Lasting tribute to Emma

AN empty chair surrounded by flowers marks the spot where a well-known character rested in Ipswich town centre every day for 20-years.Now, following the death of pensioner Emma Hunt, a permanent memorial has been placed above the chair outside Debenhams.

AN empty chair surrounded by flowers marks the spot where a well-known character rested in Ipswich town centre every day for 20-years.

Now, following the death of pensioner Emma Hunt, a permanent memorial has been placed above the chair outside Debenhams.

The store has paid for the plaque to be hung in memorial of the 82-year-old who died on New Year's Eve.

Nick Panayi, deputy store manager at Debenhams, said: "After 20 years of her being here day in, day out and being friendly with all the customers, we felt it was a mark of respect.

"Many of our customers asked if we were going to do anything to mark her passing and even offered to pay for a plaque themselves. We just felt we had to do something."

Among the flowers laid by the chair was one with a label that simply read: "Hope wherever you are they are serving you a nice cuppa and a piece of cake."

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Rob Dunger, who runs Tower Flowers outside the Debenhams store, said: "I considered her to be as much a part of Ipswich as a Giles cartoon is, everybody knew her without actually knowing her.

"Many of the customers have stopped by as a mark of respect. Some have cried and one gentlemen even took his hat off and stood in silence by the chair."

Mrs Hunt was mainly recognised because of her dog Benjam, who was always seen at her side.

She was known for selling copies of the Evening Star on the Corn Hill and later sold flowers on the streets.

Evening Star reader Mary King, of Grove Hill, Ipswich, said: "On several occasions we stopped and chatted about her dog and would have a little laugh before she would go on her way.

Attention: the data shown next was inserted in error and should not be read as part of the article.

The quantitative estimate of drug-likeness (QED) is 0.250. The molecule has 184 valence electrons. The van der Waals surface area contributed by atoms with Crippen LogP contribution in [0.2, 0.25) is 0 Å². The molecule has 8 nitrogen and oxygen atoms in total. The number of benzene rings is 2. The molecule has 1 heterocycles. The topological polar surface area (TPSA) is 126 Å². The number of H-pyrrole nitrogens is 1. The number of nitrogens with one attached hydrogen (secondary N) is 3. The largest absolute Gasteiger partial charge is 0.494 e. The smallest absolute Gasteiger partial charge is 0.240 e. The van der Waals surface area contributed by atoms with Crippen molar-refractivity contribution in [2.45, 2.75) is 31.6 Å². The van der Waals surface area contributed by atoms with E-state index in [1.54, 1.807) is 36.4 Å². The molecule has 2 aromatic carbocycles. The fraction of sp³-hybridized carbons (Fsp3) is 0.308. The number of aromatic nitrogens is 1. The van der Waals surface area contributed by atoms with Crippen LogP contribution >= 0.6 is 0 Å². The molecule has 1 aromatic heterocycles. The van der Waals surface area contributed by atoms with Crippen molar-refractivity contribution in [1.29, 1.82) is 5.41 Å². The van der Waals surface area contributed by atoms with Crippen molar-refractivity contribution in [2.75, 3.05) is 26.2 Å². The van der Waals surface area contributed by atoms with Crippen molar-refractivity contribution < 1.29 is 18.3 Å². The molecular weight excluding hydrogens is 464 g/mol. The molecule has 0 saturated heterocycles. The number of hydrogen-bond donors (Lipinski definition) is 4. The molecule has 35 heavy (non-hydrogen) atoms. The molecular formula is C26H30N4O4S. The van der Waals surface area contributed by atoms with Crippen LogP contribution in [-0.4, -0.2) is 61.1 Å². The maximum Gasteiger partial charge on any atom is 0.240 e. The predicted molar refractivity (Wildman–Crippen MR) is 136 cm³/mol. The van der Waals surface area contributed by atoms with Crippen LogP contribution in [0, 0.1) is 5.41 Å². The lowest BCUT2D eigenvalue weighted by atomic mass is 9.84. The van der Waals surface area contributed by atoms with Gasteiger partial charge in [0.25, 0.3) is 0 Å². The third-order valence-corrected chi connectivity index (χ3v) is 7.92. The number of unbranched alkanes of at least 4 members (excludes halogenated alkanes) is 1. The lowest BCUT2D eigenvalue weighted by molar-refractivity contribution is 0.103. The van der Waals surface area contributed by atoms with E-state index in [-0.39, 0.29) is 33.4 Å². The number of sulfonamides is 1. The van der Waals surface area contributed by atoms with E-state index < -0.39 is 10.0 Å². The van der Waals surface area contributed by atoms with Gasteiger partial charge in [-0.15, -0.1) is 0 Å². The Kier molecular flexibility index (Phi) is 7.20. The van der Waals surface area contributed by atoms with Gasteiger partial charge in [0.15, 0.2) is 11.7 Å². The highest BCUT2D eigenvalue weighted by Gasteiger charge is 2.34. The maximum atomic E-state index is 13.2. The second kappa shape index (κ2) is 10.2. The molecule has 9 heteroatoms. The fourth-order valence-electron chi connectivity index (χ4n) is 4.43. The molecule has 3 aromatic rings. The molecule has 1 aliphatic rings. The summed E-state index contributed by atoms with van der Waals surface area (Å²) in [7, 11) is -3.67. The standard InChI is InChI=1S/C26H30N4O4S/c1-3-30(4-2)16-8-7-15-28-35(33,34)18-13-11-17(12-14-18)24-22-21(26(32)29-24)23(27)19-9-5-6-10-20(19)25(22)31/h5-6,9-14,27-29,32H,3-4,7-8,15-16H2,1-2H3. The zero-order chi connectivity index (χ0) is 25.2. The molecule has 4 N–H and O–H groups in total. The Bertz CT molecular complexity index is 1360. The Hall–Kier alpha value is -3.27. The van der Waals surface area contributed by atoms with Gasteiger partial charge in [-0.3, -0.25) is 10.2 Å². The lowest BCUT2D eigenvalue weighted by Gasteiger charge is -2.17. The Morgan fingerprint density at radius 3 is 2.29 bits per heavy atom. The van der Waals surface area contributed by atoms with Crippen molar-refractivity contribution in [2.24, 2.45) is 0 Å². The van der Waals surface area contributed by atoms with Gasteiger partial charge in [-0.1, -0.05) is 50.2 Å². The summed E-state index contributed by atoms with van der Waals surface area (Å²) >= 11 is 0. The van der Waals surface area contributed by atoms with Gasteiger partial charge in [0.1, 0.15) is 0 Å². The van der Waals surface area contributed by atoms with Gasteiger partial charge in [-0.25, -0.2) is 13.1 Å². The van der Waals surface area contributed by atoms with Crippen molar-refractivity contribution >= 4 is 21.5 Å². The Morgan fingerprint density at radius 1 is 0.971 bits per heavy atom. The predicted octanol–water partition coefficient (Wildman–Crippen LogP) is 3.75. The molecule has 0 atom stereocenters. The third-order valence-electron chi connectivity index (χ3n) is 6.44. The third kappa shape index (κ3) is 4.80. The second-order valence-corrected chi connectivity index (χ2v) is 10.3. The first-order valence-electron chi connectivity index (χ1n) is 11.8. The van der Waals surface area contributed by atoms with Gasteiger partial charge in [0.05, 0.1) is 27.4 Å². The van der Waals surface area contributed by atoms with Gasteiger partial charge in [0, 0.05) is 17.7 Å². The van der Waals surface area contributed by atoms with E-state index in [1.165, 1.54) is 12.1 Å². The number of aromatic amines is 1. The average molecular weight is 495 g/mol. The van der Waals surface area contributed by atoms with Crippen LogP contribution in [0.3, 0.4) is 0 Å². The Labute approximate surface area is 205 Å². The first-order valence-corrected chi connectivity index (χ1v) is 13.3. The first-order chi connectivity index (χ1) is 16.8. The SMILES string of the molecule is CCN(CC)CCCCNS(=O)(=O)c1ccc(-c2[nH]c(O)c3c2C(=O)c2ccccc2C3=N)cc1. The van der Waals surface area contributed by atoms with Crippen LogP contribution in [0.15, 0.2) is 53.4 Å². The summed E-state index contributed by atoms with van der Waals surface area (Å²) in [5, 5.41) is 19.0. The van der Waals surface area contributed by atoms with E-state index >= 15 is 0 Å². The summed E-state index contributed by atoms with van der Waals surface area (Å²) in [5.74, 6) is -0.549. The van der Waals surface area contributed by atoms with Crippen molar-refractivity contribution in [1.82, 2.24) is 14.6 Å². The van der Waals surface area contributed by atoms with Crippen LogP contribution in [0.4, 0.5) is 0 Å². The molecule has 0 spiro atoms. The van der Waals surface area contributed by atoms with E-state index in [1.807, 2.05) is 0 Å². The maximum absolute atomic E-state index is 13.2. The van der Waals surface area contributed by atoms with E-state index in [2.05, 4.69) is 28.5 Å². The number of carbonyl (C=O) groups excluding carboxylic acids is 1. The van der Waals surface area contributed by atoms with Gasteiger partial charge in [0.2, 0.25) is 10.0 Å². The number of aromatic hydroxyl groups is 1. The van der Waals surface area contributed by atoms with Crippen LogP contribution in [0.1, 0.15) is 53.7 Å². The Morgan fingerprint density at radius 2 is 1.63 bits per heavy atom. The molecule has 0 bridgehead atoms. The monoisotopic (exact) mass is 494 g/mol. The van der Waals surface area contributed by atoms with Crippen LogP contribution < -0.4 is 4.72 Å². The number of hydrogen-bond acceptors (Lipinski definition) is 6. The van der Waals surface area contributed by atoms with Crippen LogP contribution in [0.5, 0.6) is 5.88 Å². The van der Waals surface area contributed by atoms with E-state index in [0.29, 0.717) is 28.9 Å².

"She always seemed such a hard working, gentle person with a ready smile for all who stopped to chat to her.

"She was a lovely lady, one of the town's true characters and will be missed by many people, myself included."

Born in Dereham, Norfolk, Mrs Hunt moved to Ipswich after marrying Douglas and walked the entire distance.

The couple set up home in Little Whip Street and Mr Hunt worked for Ransomes.

After his death several years ago, Mrs Hunt moved to Burrell Road where she lived until her death.

Her nephew Paul Canham, who lives in Dereham, said: "Although she had many friends in the town, she was quite an isolated woman and didn't have many visitors to her house.

"She had a hard life but maintained a heart of gold and I am sure the people who used to stop and chat to her will miss her very much.

"You don't get many characters like her around these days."

A funeral will be held for Mrs Hunt, who lived in Burrell Road, Ipswich, at St Mary of Stoke Church, Ipswich tomorrow at 2pm.

Would you like to pay tribute to Emma Hunt? Write in to Your Letters, Evening Star, 30 Lower Brook Street, Ipswich, IP4 1AN or e-mail eveningstarletters@eveningstar.co.uk

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